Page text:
With increasingly industrial production and processing, food has more and more the character of a credence good. These are goods whose quality criteria can not be evaluated by the consumers themselves, but only by experts. Even with full declaration and labelling of foodstuff, consumers need the judgements of experts to take advantage of this information. Studies on risk communications reveal an important gap between the judgement of experts and the perceptions of laypeople. This is especially true for food-related hazards, which are perceived to be very risky. Additionally benefits of technologies in the food sector are perceived to be small in affluent societies. The acceptance of innovations in the Swiss food sector will therefore depend on trust-building measures within the food sector like quality control and labelling as well as on communication of benefits for the consumers with regard to the important aspects of health and convenience. However, the majority of Swiss consumers prefer food to be natural, an attitude which may hamper the breakthrough of some modern technologies.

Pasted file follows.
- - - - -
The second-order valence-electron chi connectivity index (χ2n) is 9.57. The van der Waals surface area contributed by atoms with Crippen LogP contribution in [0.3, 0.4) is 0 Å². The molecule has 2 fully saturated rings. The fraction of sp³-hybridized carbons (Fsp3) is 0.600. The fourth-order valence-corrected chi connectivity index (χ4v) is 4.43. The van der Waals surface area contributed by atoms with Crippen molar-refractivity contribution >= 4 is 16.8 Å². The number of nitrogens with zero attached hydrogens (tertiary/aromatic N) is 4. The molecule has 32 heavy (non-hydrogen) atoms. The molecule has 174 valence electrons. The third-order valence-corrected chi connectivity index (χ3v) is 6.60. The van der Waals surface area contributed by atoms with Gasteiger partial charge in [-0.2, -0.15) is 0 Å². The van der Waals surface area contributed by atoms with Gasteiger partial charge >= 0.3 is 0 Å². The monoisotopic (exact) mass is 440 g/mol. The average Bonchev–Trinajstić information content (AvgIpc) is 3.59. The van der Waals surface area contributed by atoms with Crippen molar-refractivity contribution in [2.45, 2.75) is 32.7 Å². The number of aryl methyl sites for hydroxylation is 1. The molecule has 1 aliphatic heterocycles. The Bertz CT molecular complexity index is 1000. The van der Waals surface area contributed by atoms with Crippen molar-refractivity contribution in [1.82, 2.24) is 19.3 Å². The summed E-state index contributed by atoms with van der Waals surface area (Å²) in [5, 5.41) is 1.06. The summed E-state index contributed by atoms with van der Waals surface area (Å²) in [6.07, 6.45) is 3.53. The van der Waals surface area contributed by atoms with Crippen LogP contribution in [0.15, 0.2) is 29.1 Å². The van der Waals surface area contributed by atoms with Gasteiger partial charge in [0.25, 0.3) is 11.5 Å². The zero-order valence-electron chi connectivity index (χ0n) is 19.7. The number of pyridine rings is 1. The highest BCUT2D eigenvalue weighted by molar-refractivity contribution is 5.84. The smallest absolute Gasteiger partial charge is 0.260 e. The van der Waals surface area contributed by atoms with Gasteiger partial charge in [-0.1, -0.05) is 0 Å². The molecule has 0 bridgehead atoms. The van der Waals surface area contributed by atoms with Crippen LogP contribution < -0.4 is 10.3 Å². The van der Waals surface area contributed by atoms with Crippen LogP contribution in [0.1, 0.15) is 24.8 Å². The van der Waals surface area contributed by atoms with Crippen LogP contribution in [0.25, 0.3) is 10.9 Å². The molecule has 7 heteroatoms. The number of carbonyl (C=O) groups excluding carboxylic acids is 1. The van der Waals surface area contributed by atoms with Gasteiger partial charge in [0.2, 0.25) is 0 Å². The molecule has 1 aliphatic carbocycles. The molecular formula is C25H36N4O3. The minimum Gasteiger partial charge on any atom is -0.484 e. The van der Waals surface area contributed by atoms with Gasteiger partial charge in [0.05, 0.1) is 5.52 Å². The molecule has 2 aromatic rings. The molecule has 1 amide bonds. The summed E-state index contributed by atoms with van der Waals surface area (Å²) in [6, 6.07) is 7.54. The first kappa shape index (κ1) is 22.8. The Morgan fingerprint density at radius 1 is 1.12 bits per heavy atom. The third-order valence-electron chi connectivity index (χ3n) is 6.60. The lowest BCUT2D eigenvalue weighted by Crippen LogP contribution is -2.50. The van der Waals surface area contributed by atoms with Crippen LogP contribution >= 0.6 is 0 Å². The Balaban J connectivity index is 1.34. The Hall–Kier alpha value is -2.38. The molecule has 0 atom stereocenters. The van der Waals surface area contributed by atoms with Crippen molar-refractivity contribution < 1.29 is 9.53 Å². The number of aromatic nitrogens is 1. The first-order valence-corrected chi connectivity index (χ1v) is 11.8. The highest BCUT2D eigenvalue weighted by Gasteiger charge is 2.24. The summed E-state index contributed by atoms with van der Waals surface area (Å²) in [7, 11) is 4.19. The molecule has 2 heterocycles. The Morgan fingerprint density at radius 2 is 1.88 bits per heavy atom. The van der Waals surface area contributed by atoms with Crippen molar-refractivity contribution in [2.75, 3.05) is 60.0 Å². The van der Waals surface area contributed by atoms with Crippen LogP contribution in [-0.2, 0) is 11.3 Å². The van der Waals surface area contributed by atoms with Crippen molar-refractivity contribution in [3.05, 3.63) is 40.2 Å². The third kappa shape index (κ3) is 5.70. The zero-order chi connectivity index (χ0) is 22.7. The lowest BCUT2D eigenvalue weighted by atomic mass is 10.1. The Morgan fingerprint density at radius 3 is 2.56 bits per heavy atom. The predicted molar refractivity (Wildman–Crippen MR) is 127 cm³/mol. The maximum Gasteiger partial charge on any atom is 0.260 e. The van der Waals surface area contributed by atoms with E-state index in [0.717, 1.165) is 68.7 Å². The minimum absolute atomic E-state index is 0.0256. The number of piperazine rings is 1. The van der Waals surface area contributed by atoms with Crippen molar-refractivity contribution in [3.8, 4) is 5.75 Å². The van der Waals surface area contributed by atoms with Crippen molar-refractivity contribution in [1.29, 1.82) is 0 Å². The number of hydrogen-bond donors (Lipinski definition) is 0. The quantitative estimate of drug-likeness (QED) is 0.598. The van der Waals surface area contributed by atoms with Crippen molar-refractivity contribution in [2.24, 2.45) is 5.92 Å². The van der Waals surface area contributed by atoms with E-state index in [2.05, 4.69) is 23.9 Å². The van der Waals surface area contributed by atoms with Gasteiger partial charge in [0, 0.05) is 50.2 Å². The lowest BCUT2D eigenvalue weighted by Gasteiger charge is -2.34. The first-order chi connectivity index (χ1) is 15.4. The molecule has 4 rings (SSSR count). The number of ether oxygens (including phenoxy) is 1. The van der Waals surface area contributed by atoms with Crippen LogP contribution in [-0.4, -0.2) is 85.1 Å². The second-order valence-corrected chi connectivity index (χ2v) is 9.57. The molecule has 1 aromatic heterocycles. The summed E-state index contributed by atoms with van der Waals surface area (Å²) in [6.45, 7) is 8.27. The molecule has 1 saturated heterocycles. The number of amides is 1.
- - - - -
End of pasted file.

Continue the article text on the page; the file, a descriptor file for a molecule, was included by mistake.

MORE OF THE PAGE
To balance their nutrient cycles, Swiss farms export surplus farmyard manure to farms with free uptake capacities or to composting and anaerobic digestion facilities. Between 2015 and 2020 the volumes of organic manure and recycled fertilisers transported rose significantly, with a consequent increase in transport costs.
Employment in the agricultural sector is declining in many European countries, especially in livestock farming. Direct payments can counter this trend and lead to the employment of more – especially female – family members on the farm.
Despite the current challenges of e.g. the war in Ukraine and climate change, the Swiss food sector is relatively resilient. This is the conclusion reached by Agroscope’s report on behalf of the Swiss Federal Office for National Economic Supply.